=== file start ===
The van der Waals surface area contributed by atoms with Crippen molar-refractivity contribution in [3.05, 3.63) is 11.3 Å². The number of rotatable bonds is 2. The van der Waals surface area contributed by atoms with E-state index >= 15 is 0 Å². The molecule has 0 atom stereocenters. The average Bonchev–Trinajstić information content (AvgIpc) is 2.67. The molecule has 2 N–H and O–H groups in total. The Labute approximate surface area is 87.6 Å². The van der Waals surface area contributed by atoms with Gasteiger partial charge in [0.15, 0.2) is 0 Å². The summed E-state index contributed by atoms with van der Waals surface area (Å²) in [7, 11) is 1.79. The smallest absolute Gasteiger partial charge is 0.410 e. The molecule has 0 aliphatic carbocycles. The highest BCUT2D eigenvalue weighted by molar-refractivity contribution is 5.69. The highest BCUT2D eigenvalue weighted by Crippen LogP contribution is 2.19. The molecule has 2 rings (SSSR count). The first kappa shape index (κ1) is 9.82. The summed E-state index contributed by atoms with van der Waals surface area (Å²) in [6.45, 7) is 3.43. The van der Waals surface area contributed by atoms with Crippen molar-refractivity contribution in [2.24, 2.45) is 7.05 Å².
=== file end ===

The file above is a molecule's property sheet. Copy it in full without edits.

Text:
The van der Waals surface area contributed by atoms with Crippen molar-refractivity contribution in [3.05, 3.63) is 11.3 Å². The number of rotatable bonds is 2. The van der Waals surface area contributed by atoms with E-state index >= 15 is 0 Å². The molecule has 0 atom stereocenters. The average Bonchev–Trinajstić information content (AvgIpc) is 2.67. The molecule has 2 N–H and O–H groups in total. The Labute approximate surface area is 87.6 Å². The van der Waals surface area contributed by atoms with Gasteiger partial charge in [0.15, 0.2) is 0 Å². The summed E-state index contributed by atoms with van der Waals surface area (Å²) in [7, 11) is 1.79. The smallest absolute Gasteiger partial charge is 0.410 e. The molecule has 0 aliphatic carbocycles. The highest BCUT2D eigenvalue weighted by molar-refractivity contribution is 5.69. The highest BCUT2D eigenvalue weighted by Crippen LogP contribution is 2.19. The molecule has 2 rings (SSSR count). The first kappa shape index (κ1) is 9.82. The summed E-state index contributed by atoms with van der Waals surface area (Å²) in [6.45, 7) is 3.43. The van der Waals surface area contributed by atoms with Crippen molar-refractivity contribution in [2.24, 2.45) is 7.05 Å².